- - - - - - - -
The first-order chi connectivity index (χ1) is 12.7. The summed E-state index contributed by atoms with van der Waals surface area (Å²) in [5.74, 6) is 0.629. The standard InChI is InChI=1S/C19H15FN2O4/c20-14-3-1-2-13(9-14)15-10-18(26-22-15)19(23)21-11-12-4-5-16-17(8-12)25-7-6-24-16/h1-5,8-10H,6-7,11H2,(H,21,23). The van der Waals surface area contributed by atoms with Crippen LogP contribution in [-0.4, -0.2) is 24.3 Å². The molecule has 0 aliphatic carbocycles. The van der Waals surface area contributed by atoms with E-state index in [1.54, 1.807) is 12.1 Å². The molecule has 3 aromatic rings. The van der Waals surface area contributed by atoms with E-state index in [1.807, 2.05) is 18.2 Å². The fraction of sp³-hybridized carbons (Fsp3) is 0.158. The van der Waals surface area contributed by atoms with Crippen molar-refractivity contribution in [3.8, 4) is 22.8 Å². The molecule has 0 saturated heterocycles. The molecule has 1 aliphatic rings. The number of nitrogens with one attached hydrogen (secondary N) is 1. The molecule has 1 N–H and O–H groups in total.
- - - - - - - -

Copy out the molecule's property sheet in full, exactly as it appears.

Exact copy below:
The first-order chi connectivity index (χ1) is 12.7. The summed E-state index contributed by atoms with van der Waals surface area (Å²) in [5.74, 6) is 0.629. The standard InChI is InChI=1S/C19H15FN2O4/c20-14-3-1-2-13(9-14)15-10-18(26-22-15)19(23)21-11-12-4-5-16-17(8-12)25-7-6-24-16/h1-5,8-10H,6-7,11H2,(H,21,23). The van der Waals surface area contributed by atoms with Crippen LogP contribution in [-0.4, -0.2) is 24.3 Å². The molecule has 0 aliphatic carbocycles. The van der Waals surface area contributed by atoms with E-state index in [1.54, 1.807) is 12.1 Å². The molecule has 3 aromatic rings. The van der Waals surface area contributed by atoms with E-state index in [1.807, 2.05) is 18.2 Å². The fraction of sp³-hybridized carbons (Fsp3) is 0.158. The van der Waals surface area contributed by atoms with Crippen molar-refractivity contribution in [3.8, 4) is 22.8 Å². The molecule has 0 saturated heterocycles. The molecule has 1 aliphatic rings. The number of nitrogens with one attached hydrogen (secondary N) is 1. The molecule has 1 N–H and O–H groups in total.